The respondent’s exceptions and brief raise several points, all of which can be briefly answered. Initially, he charges that the specific provisions of Canons 6 and 7 quoted above are unconstitutional and in violation of the attorney’s oath. He adds nothing more specific than a general label of unconstitutionality. The Code, it is true, is not binding on the court. However, such canons of ethics have been found to “constitute a safe guide for professional conduct and an attorney may be disciplined for not observing them.” In re Krasner (1965), 32 Ill. 2d 121, 129. See also In re Broverman (1968), 40 Ill. 2d 302, 306.
Respondent next contends that only moral turpitude, and not neglectful conduct, can be the basis for disciplinary proceedings. However, we find that neglect in the performance of an attorney’s duties to a client can be sufficient to warrant disciplinary action. Suspension is a proper punishment “where a corrupt motive and moral turpitude are not clearly shown.” (In re Ahern (1961), 23 Ill. 2d 69, 74 (where an attorney was censured for rendering inadequate services for fees received; e.g., he failed to file a divorce proceeding).) Respondent’s citation of the American Bar Association’s “Informal Opinion” on DR 6 — 101(A)(3) is of only questionable benefit to his case. The examples listed in that “opinion” fail to exactly exemplify the charges against respondent. Even if they were precisely on point, they would be of dubious value because, as the “opinion” notes, additional facts would be necessary to ascertain a finding of neglect or of no neglect in each of the examples.
Taylor further contends that the Hearing Board committed several errors, among them: giving more weight to the testimony of complaining witnesses than to his testimony and considering the circuit court record of the wrongful death action against Mrs. Corbin since it had not *572been “formally admitted but merely identified.” “The credibility of witnesses is a question for the commissioners who hear and observe the witnesses.” (In re Bossov (1975), 60 Ill. 2d 439, 441.) Accordingly, it is for the members of the Hearing Board panel to determine the weight to be given to the testimony of all witnesses. Respondent is also mistaken about the wrongful consideration of the record of the action against Mrs. Corbin. The record, in the instant matter, quite clearly shows that a certified copy of the record of the suit against Mrs. Corbin was admitted as Administrator’s exhibit No. 8 for identification. Respondent’s counsel specifically did not object when asked by the chairman of the panel of the Hearing Board if he objected to the admission of the Corbin record into evidence.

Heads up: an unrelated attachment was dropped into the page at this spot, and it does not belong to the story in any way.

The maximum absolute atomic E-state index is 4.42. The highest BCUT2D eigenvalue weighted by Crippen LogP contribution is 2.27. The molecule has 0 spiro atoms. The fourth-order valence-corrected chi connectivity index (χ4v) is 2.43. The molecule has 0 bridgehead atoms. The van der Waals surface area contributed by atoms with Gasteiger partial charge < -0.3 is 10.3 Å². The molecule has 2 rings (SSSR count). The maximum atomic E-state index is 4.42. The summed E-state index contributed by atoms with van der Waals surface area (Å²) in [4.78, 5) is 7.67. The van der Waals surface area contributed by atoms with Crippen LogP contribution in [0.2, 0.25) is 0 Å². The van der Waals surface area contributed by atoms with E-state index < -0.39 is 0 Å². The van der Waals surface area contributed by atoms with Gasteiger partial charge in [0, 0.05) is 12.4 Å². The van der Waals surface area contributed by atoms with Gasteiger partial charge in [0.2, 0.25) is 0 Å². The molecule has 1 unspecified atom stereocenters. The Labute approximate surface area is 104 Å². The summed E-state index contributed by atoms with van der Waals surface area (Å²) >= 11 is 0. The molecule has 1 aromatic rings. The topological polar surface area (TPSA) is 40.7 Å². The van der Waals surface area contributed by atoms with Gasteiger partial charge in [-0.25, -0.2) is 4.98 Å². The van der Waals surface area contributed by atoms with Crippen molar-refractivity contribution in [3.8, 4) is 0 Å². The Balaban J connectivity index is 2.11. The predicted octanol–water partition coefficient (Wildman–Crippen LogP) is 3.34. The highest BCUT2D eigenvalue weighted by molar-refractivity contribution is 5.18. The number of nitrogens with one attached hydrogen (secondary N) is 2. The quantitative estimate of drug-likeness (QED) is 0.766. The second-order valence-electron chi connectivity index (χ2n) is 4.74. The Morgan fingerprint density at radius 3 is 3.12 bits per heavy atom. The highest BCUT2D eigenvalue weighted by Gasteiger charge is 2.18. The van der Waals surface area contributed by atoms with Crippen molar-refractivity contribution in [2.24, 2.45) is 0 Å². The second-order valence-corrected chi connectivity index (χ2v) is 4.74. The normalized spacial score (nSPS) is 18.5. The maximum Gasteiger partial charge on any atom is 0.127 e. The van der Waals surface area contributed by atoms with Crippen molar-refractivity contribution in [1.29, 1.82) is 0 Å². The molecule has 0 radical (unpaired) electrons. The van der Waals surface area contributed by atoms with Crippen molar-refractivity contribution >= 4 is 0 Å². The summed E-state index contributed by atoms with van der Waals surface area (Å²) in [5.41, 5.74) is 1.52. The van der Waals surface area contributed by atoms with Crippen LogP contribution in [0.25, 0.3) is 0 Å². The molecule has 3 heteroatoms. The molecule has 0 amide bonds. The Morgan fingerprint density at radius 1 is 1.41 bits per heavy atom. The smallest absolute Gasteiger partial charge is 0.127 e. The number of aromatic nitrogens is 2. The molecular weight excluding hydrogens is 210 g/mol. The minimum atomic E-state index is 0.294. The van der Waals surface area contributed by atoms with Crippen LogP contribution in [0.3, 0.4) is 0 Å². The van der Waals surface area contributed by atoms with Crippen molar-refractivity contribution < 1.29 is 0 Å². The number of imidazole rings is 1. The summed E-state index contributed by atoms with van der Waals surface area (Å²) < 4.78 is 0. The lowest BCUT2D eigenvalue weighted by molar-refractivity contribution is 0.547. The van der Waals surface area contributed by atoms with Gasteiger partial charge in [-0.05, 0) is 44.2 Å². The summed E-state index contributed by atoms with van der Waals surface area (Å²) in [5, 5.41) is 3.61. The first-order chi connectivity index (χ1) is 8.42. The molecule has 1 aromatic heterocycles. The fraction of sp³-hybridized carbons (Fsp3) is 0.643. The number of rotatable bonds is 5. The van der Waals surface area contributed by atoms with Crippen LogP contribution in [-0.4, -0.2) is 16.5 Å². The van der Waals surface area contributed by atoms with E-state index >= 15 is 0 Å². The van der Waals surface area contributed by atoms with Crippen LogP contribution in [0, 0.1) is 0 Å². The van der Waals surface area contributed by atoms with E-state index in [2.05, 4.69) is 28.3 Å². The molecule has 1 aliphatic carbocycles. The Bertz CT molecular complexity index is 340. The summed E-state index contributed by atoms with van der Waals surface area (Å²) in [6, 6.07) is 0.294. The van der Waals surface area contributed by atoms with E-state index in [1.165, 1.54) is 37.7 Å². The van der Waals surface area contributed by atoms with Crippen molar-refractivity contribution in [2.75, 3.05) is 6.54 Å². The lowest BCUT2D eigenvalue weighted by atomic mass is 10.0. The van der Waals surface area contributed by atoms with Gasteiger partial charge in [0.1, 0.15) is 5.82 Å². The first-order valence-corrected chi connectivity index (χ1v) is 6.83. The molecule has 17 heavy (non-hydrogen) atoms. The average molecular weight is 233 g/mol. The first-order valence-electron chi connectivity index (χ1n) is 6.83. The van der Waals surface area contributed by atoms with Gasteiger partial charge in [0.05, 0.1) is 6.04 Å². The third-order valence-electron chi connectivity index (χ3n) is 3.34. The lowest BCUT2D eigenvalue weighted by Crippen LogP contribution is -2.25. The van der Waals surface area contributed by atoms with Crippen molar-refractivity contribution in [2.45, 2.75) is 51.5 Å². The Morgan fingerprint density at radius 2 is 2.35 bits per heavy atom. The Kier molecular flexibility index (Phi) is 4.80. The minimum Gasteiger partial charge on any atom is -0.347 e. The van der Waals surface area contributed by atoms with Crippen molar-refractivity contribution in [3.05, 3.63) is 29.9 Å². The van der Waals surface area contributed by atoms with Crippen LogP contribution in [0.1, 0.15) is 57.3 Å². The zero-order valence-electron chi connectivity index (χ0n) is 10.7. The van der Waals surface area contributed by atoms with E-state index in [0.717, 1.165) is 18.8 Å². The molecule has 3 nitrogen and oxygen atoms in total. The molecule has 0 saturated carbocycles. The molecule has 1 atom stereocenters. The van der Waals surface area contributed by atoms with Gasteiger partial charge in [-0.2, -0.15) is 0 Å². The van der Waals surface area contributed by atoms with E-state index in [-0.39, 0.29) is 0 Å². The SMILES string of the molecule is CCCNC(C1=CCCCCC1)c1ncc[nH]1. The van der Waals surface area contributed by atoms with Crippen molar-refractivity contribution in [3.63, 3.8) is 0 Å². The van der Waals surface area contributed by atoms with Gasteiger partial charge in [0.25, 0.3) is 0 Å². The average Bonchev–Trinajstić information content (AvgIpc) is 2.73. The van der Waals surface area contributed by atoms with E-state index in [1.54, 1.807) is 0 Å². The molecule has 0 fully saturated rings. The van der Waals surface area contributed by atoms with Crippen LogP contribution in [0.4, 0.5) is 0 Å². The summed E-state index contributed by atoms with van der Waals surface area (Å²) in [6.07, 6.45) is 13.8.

We find that respondent’s actions show a pattern of consistent neglect: agreement to represent a client, acceptance of fees or money for costs, neglect in performing and completing legal services, and inaccessibility to a client. We further find that the Hearing Board correctly found the charges proved by clear and convincing evidence. In re Simpson (1971), 47 Ill. 2d 562.
In Simpson, the respondent, who was suspended for a year, accepted a $225 fee to file and complete a divorce action. He failed to do so, destroying the office file on that action and remaining inaccessible to the client. The respondent also received $500 ($40 or $50 of it as his fee) to' procure a surety bond for the transfer of a stock certificate. He never obtained the bond. (The money was returned two years later after the instigation of disciplinary hearings.) This court also noted in Simpson that although the respondent’s domestic problems may have explained much of his conduct, it could not excuse such unprofessional actions.
In the instant case, respondent’s acts were not dissimilar to the respondent’s acts in Simpson, although there is one distinction: respondent here did not receive any money for any purpose (such as for a surety bond) *573other than for fees and costs. For that reason, we disagree with the Administrator’s view that there was a conversion of funds. Respondent was not given the money to hold for a specific purpose. It is clear the money was the consideration given for expected legal services.
Apart from the other contentions of Taylor, the only question is whether the recommendation of a three-year suspension is excessive or not. We find it is. The recommendations of the Hearing and Review Boards are deserving of much weight, but in the end their role is advisory. (In re McCallum (1945), 391 Ill. 400, 418; In re Donaghy (1946), 393 Ill. 621, 623.) It is clear that respondent acted with consistent neglect and deserves disciplinary action. However, it is not clear he acted out of corrupt or dishonest motives. He did not convert funds belonging to others. We do not believe that a three-year suspension would serve the interests of the public and the legal profession given the lack of overtly dishonest acts.
It is our opinion, therefore, on the basis of all the circumstances in this case, that respondent should be suspended from the practice of law for one year.